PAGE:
This is your first (of many) steps into the world of pruning. There is so much to learn and understand in order to keep your plants healthy, happy, and disease-free. Pruning can be a large, all-consuming topic, but we don't want you to feel overwhelmed. That's why we created this free portion of these pruning lessons. We want to give you a bite-size overview of pruning. In the blink of an eye (in one or two cuts), you can transform your plants into beautiful, healthy perennials, or into a bundle of sticks with a very short lifespan.
Listen to this quick podcast episode on pruning basics!
Well, pruning is the physical removal of plant parts and tissues from a plant for different reasons. Those reasons might be to make it look better or control the plants size, for access or visibility, for safety, for the plants health, or for other reasons.
When you prune a plant, in a basic concept, you are removing areas of the plant that need and use energy. That energy can be water, oxygen, sugar, or nutrients.
By removing areas of a plant that need energy, you are freeing up that energy to be re-routed and used in the remaining portions of that plant. Listen to this podcast to know where to make your cuts!
Overall, by pruning, you are telling the plant to specifically grow, in the remaining areas, not the areas you removed. "Grow over here, not over there."
Does that make sense?.
Here is a general list of plants, like conifers, deciduous trees and shrubs, and evergreen plants, that you can apply the above pruning description to are:
In general, you can prune just about any plant, but there are differences in what you should prune and why you should prune.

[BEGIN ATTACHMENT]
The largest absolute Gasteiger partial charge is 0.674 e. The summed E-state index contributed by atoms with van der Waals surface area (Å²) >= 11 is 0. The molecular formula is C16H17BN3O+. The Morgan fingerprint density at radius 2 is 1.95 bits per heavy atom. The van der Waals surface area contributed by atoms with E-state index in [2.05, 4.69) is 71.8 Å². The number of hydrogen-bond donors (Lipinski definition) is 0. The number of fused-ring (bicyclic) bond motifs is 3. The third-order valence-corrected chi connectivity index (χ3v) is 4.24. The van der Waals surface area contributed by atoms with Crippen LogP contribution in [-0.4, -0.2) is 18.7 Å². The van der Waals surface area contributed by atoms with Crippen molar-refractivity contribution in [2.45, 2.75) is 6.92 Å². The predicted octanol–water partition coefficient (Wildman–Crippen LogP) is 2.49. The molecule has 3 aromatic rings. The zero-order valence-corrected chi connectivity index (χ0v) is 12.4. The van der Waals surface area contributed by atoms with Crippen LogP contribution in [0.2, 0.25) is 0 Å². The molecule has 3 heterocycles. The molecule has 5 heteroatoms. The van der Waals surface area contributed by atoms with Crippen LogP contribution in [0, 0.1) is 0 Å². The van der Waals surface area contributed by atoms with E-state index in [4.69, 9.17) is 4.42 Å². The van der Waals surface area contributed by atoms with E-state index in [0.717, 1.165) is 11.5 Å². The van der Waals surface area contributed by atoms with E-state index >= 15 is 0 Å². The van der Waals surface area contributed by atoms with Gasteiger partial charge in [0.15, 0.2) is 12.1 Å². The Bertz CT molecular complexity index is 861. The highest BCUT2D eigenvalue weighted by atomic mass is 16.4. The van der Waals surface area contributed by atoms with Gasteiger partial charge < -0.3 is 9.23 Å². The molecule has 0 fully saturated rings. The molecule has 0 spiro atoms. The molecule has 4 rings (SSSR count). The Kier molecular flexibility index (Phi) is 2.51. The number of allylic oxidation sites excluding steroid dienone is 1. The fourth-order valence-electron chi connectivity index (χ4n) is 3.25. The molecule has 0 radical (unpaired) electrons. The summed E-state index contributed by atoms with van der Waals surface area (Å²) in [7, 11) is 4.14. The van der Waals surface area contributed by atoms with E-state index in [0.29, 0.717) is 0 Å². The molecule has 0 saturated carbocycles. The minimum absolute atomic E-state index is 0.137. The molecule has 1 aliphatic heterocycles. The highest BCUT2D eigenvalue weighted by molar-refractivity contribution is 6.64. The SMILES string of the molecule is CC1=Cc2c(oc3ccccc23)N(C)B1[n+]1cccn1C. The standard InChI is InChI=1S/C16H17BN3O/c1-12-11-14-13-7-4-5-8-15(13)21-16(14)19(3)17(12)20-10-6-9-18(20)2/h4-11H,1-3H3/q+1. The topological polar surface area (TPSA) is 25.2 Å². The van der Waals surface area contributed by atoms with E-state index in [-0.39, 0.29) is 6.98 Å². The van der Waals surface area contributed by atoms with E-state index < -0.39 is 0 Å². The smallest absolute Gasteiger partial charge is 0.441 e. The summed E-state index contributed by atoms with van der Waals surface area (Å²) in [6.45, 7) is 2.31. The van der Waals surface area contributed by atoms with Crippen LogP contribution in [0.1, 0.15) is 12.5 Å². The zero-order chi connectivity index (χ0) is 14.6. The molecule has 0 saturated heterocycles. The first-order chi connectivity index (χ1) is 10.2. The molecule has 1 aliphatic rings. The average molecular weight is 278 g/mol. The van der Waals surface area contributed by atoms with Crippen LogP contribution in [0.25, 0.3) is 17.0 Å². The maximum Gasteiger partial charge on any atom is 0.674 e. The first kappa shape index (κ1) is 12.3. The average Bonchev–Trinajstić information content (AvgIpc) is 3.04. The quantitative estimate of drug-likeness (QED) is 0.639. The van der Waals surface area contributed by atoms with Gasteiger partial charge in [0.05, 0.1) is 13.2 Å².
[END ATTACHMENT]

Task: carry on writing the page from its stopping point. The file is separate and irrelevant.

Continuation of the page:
The WHY of pruning comes down to your goal for pruning:
If you can't think of a good reason to prune any plant, then you shouldn't prune it.
Listen to this podcast episode to understand 3 reasons to prune your plants!
When you know your why, you can then get to what you should actually prune. This can take a lot of the guessing out of any pruning work you need to get done and cuts back on any wasted time or unneeded tasks. This also forces you to have a plan and to think about the reasoning behind your pruning, which can then develop into a broader plan of pruning other similar plants in your garden and even your entire garden.
Stem - growth of plants where pruning cuts can be made.
Bud - where plants grow or flower from.
Thinning Cut - type of pruning cut that removes a whole stem or branch back to it's point of attachment.
Heading Cut - type of pruning cut that removes a portion of a stem or branch.
Hedging - a formal type of pruning using heading cuts to form plants into shapes or to have edges. "Hedges have edges".
Formal Pruning - shaping a plant into definite recognizable shapes.
Informal Pruning - shaping plants so they keep their natural shape and form.
Pruning - removing plant tissue to control and shape plants, and for health.
Hedging or Heading - when you want to give a plant a specific shape or line, and a more formal look.
Thinning - when you want to remove dense growth to increase airflow inside and around plant canopy, also to redirect plant growth so the plant has a more natural look.
Rejuvenating - when you want to reinvigorate a plants growth so it looks healthy and has increased growth.
Rehabilitating - when you want to start over, either partially or all the way, a plants growth to reshape it for a specific space or reason.
Please contact us if you cannot find an answer to your question.
Yes, but each plant can be different and how you prune it is very dependent on how it grows, what kind of plant it is, where it is growing in your garden, time of year, and much more. Do your homework on each specific plant before you prune them.
Yes, each pruning tool can be used for specific cuts to properly care for your plants. For small stem or branch cuts (less than 1.5 inches) you can use hand pruners and for larger stems or branch cuts (larger than 1.5 inches up to 2-4 inches) you can use loppers. Larger cuts should be done with a hand or chainsaw. (Safety First!)
Yes, in general, pruning involves making specific cuts and removing plant tissue to influence growth of hard wood and semi-hard wood plants that builds off previous years growth. Cutting back herbaceous perennials is removing last years growth to make way for the coming years new growth and flowers.